Unstoppably curious and transfixed on the fringes of American post-war society, Diane Arbus’ American Portraits is an unsettling and captivating portrayal of those considered to be ‘outsiders’ in the land of the free. Such iconic scenes as the identical twins photographed in New Jersey in 1967, the 1965 capture of Mae West in bed and the teenage couple beyond their years on Hudson Street reinforce the artist’s mentality towards those she photographed: “the subject of the picture is more important than the picture”. In the early 80s the National Gallery of Australia, Canberra, purchased 36 rare prints from the Arbus estate captured during the last decade of the photographers life. American Portraits signals the first time that all 36 images have been displayed to the public together. Arbus’ works can be viewed at the NGA alongside other leading photographers including Lisette Model and William Eggleston until October 30.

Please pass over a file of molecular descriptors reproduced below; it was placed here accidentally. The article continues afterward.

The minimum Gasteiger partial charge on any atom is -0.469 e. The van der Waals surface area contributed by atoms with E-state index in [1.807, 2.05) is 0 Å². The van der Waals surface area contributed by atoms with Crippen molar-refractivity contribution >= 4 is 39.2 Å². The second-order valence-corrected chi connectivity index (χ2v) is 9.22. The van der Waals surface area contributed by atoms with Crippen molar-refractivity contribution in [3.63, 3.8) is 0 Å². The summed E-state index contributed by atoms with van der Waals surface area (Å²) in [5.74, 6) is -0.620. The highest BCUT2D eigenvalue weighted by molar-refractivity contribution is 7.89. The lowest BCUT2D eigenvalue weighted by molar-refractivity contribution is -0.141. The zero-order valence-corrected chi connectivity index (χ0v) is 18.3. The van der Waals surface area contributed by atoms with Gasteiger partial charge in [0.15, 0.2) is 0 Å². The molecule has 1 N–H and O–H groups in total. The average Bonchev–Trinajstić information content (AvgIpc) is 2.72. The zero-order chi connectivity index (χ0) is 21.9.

“At the end of the day, when you’re on the road for that long, you just want someone you can hang around with and have a good time. Then if they take pictures, that’s great.” Photographer Zackery Michael documents his enduring friendship with the Arctic Monkeys in his latest exhibition, AM:ZM.
Our grandmothers used to say that a dropped plate was considered good luck, but if those plates are crafted by ceramicist Ana Kerin of Kana London, you can be sure we’d never let them go.
From the faces of the season to the shows we couldn’t get enough of, Fashion & Beauty Director Billie Iveson recaps a whirlwind trip for New York Fashion Week 2018.